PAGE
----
The big deal this issue is the addition of new Aqualad Jackson Hyde to the book. He's front and centre on the main cover by penciller Khoi Pham and colourist Jim Charalamipidis. He shares the spotlight on Chris Burnham and Nathan Fairbairn's variant with Starfire. And the story officially starts, with the title and credits, when he appears on page 10.
It's what comes before that, though, that had me excited... page after page of the existing Titans members hanging out, swapping banter as a mystery bubbles in the background. There's Beast Boy and Robin exchanging pleasantries...
... the glorious anticipation of Gar's tofu platter...
... and plenty more. The fun continues as an alarm triggered at the San Francisco Titans Tower brings more of a nuisance than a threat, in the shape of a TV interviewer arranged by the limelight-loving Gar.
Writer Ben Percy straddles a line that has the members not breaking the Fourth Wall, but almost in on the joke. It makes for the best this book has been since it kicked off with a League of Assassins story that quickly became tiresome.
As for Jackson, introduced nearly a year ago in the DC Rebirth Special and unseen since then, he has potential; his water control powers and tattoos recall a pre-2011 version of Jackson, with the most obvious difference being newly blonded hair. Where previous Jackson has a girlfriend, this one has a boyfriend, Kenny... but not for long.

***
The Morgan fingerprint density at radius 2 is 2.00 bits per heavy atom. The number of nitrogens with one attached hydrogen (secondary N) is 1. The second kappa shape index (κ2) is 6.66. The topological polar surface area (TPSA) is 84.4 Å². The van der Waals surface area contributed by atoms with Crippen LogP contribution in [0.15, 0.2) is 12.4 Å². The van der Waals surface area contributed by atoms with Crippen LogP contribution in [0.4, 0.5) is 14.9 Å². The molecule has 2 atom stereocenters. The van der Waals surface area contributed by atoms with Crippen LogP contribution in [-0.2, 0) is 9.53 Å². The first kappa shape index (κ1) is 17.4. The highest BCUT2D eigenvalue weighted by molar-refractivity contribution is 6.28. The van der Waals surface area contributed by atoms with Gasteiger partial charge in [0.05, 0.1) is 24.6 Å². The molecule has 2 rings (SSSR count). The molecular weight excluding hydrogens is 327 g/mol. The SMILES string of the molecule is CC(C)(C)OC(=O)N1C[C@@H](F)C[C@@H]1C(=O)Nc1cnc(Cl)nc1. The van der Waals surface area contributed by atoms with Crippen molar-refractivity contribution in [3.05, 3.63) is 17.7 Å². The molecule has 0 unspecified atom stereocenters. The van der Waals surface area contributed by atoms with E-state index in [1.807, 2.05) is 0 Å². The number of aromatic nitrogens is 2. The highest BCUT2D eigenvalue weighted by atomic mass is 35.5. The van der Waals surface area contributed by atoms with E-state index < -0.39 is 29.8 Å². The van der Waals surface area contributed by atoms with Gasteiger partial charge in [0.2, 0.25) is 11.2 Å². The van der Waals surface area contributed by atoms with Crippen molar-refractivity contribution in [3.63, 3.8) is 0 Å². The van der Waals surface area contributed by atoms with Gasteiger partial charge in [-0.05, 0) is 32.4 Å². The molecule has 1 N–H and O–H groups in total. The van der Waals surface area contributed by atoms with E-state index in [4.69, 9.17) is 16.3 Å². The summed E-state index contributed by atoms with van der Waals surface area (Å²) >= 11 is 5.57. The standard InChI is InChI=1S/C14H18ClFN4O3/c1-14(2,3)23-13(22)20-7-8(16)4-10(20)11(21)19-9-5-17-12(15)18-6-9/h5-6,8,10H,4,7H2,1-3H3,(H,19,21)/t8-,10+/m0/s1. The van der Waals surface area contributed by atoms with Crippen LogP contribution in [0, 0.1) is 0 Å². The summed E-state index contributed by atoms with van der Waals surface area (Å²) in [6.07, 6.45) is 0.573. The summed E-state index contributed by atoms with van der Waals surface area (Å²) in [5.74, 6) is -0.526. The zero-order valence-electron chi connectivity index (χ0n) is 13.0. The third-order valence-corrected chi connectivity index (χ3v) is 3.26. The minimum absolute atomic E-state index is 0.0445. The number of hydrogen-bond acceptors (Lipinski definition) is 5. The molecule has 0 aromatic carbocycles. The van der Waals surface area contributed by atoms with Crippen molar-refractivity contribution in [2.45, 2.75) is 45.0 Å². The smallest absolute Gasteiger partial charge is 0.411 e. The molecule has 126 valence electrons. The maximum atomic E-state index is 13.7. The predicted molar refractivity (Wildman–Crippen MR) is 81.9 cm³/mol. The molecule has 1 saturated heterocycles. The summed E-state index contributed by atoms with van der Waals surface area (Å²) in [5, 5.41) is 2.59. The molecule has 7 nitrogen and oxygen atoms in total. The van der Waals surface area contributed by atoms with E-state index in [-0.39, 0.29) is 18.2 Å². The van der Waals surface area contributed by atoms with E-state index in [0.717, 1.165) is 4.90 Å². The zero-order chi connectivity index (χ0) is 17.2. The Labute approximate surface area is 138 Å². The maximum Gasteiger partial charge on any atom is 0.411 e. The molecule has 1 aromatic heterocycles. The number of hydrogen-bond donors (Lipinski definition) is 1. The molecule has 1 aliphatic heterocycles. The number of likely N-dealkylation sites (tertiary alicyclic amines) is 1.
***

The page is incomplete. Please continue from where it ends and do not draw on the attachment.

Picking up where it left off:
Kenny seems rather easily weirded out for a kid living in the DC Universe, which makes for a nice change; some people just want a quiet life and a person who hasn't yet come to terms with his sexuality isn't likely to be comfortable on the verges of the metahuman community. He's run off, but he's likely to live a lot longer. Maybe someone can introduce Jackson to that nice Bunker boy.
The mystery this issue involves people going missing in the waters of San Francisco Bay following a big breakout from a local jail. Events build nicely to a superb cliffhanger splash.
Percy and Pham make a terrific team, with Pham nailing the comedy beats as accurately as the drama, whether it's the scary moments or the quieter concerns Jackson's mother has for her son. Veteran inker Wade Von Grawbadger keeps things looking sharp while the colours or Charalampidis are neither too bright nor too dull - on the porridge scale they're just right.
One of many great images homages George Perez's New Teen Titans #1 cover, and that feels appropriate as, six issues in, The Rise of Aqualad feels like a great new beginning for this series.